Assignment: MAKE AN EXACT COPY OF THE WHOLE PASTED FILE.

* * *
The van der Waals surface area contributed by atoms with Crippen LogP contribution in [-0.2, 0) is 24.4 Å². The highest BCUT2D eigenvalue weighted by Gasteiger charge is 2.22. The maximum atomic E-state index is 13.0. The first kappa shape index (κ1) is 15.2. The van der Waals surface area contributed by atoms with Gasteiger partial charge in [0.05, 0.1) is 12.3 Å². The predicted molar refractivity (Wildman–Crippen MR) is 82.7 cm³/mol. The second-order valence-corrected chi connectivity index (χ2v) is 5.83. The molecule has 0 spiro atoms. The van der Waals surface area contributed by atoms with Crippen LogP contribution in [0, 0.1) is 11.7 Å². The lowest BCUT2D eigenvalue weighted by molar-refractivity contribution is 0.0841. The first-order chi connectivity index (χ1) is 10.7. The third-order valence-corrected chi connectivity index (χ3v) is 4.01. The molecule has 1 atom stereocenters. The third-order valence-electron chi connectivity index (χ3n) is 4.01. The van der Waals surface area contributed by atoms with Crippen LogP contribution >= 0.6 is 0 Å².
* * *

The van der Waals surface area contributed by atoms with Crippen LogP contribution in [-0.2, 0) is 24.4 Å². The highest BCUT2D eigenvalue weighted by Gasteiger charge is 2.22. The maximum atomic E-state index is 13.0. The first kappa shape index (κ1) is 15.2. The van der Waals surface area contributed by atoms with Gasteiger partial charge in [0.05, 0.1) is 12.3 Å². The predicted molar refractivity (Wildman–Crippen MR) is 82.7 cm³/mol. The second-order valence-corrected chi connectivity index (χ2v) is 5.83. The molecule has 0 spiro atoms. The van der Waals surface area contributed by atoms with Crippen LogP contribution in [0, 0.1) is 11.7 Å². The lowest BCUT2D eigenvalue weighted by molar-refractivity contribution is 0.0841. The first-order chi connectivity index (χ1) is 10.7. The third-order valence-corrected chi connectivity index (χ3v) is 4.01. The molecule has 1 atom stereocenters. The third-order valence-electron chi connectivity index (χ3n) is 4.01. The van der Waals surface area contributed by atoms with Crippen LogP contribution >= 0.6 is 0 Å².